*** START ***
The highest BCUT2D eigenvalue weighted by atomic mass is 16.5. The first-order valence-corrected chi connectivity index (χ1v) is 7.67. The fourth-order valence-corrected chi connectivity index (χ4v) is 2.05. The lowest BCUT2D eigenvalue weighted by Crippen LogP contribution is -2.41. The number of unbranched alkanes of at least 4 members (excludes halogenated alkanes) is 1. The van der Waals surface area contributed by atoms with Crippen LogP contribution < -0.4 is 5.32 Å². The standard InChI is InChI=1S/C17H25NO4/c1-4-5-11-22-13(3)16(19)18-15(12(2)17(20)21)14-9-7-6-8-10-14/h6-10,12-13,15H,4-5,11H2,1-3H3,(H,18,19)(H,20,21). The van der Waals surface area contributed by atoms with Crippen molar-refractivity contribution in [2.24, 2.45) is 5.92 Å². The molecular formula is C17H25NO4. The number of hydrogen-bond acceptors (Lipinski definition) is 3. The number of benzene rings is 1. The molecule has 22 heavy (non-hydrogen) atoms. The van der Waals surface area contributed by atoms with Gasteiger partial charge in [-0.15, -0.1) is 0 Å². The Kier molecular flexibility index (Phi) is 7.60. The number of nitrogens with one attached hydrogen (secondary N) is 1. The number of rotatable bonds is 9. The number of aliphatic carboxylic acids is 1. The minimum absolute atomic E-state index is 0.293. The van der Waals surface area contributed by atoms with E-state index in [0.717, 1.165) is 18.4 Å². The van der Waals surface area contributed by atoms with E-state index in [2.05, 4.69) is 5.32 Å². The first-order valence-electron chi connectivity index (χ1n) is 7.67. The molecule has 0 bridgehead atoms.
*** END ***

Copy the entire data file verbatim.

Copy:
The highest BCUT2D eigenvalue weighted by atomic mass is 16.5. The first-order valence-corrected chi connectivity index (χ1v) is 7.67. The fourth-order valence-corrected chi connectivity index (χ4v) is 2.05. The lowest BCUT2D eigenvalue weighted by Crippen LogP contribution is -2.41. The number of unbranched alkanes of at least 4 members (excludes halogenated alkanes) is 1. The van der Waals surface area contributed by atoms with Crippen LogP contribution < -0.4 is 5.32 Å². The standard InChI is InChI=1S/C17H25NO4/c1-4-5-11-22-13(3)16(19)18-15(12(2)17(20)21)14-9-7-6-8-10-14/h6-10,12-13,15H,4-5,11H2,1-3H3,(H,18,19)(H,20,21). The van der Waals surface area contributed by atoms with Crippen molar-refractivity contribution in [2.24, 2.45) is 5.92 Å². The molecular formula is C17H25NO4. The number of hydrogen-bond acceptors (Lipinski definition) is 3. The number of benzene rings is 1. The molecule has 22 heavy (non-hydrogen) atoms. The van der Waals surface area contributed by atoms with Gasteiger partial charge in [-0.15, -0.1) is 0 Å². The Kier molecular flexibility index (Phi) is 7.60. The number of nitrogens with one attached hydrogen (secondary N) is 1. The number of rotatable bonds is 9. The number of aliphatic carboxylic acids is 1. The minimum absolute atomic E-state index is 0.293. The van der Waals surface area contributed by atoms with E-state index in [0.717, 1.165) is 18.4 Å². The van der Waals surface area contributed by atoms with E-state index in [2.05, 4.69) is 5.32 Å². The first-order valence-electron chi connectivity index (χ1n) is 7.67. The molecule has 0 bridgehead atoms.